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Starting recently, some of my new web pages (XHTML 1.1) are setup to do a regex of the request header Accept and send the right HTTP response headers if the user agent accepts XML (Firefox and Safari do).

IE (or any other browser that doesn't accept it) will just get the plain text/html content type.

Will Google bot (or any other search bot) have any problems with this? Is there any negatives to my approach I have looked over? Would you think this header sniffer would have much effect on performance?

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5 Answers 5

up vote 5 down vote accepted

I use content negotiation to switch between application/xhtml+xml and text/html just like you describe, without noticing any problems with search bots. Strictly though, you should take into account the q values in the accept header that indicates the preference of the user agent to each content type. If a user agent prefers to accept text/html but will accept application/xhtml+xml as an alternate, then for greatest safety you should have the page served as text/html.

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One problem with content negotiation (and with serving different content/headers to different user-agents) is proxy servers. Considering the following; I ran into this back in the Netscape 4 days and have been shy of server side sniffing ever since.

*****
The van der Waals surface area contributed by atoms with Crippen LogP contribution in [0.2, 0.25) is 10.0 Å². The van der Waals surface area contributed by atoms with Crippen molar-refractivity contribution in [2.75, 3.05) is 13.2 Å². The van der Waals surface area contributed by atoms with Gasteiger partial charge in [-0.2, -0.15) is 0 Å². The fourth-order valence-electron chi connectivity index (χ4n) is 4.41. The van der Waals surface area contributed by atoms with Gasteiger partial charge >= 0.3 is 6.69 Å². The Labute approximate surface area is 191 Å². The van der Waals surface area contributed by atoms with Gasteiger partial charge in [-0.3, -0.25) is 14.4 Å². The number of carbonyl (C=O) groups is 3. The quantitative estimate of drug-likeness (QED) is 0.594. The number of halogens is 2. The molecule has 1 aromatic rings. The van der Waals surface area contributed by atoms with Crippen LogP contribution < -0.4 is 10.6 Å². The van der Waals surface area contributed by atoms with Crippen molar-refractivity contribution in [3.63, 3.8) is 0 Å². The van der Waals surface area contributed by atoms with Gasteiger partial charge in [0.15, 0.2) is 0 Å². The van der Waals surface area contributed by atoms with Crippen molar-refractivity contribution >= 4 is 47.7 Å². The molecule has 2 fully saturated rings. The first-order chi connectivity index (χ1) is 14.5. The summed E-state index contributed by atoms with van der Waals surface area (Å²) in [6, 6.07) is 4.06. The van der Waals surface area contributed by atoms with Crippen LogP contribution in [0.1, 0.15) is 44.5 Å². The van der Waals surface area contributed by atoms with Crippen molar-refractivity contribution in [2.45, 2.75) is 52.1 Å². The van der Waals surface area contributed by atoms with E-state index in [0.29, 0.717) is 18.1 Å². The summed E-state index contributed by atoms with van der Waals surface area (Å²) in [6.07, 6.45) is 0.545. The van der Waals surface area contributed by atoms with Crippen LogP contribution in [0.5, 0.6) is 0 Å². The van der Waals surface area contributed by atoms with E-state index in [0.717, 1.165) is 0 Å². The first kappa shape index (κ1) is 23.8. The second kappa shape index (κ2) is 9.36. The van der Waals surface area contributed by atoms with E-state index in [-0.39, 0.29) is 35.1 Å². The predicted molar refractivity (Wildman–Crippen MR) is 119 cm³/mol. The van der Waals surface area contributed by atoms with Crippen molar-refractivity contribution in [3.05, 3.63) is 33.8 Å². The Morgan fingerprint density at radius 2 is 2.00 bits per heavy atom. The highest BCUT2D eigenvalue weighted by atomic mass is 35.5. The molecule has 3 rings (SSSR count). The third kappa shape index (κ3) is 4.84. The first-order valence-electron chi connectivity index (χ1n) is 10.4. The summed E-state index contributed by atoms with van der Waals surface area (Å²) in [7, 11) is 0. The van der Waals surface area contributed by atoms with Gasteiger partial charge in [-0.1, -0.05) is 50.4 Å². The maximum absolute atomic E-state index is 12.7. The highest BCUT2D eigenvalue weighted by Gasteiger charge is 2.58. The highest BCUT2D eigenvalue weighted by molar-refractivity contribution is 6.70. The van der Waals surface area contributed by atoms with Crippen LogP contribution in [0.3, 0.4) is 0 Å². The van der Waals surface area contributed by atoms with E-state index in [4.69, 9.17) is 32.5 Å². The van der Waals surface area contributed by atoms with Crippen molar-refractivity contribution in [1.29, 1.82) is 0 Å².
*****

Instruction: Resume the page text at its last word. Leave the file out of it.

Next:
User A downloads your page with Firefox, and gets a XHTML/XML Content-Type. The user's ISP has a proxy server between the user and your site, so this page is now cached.

User B, same ISP, requests your page using Internet Explorer. The request hits the proxy first, the proxy says "hey, I have that page, here it is; as application/xhtml+xml". User B is prompted to download the file (as IE will download anything sent as application/xhtml+xml.

You can get around this particular issue by using the Vary Header, as described in this 456 Berea Street article. I also assume that proxy servers have gotten a bit smarter about auto detecting these things.

Here's where the CF that is HTML/XHTML starts to creep in. When you use content negotiation to serve application/xhtml+xml to one set of user-agents, and text/html to another set of user agents, you're relying on all the proxies between your server and your users to be well behaved.

Even if all the proxy servers in the world were smart enough to recognize the Vary header (they aren't) you still have to contend with the computer janitors of the world. There are a lot of smart, talented, and dedicated IT professionals in the world. There are more not so smart people who spend their days double clicking installer applications and thinking "The Internet" is that blue E in their menu. A mis-configured proxy could still improperly cache pages and headers, leaving you out of luck.

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Interesting Alan. I shall consider this. Maybe I'll just send 'em tag soup. –  alex Dec 9 '08 at 13:47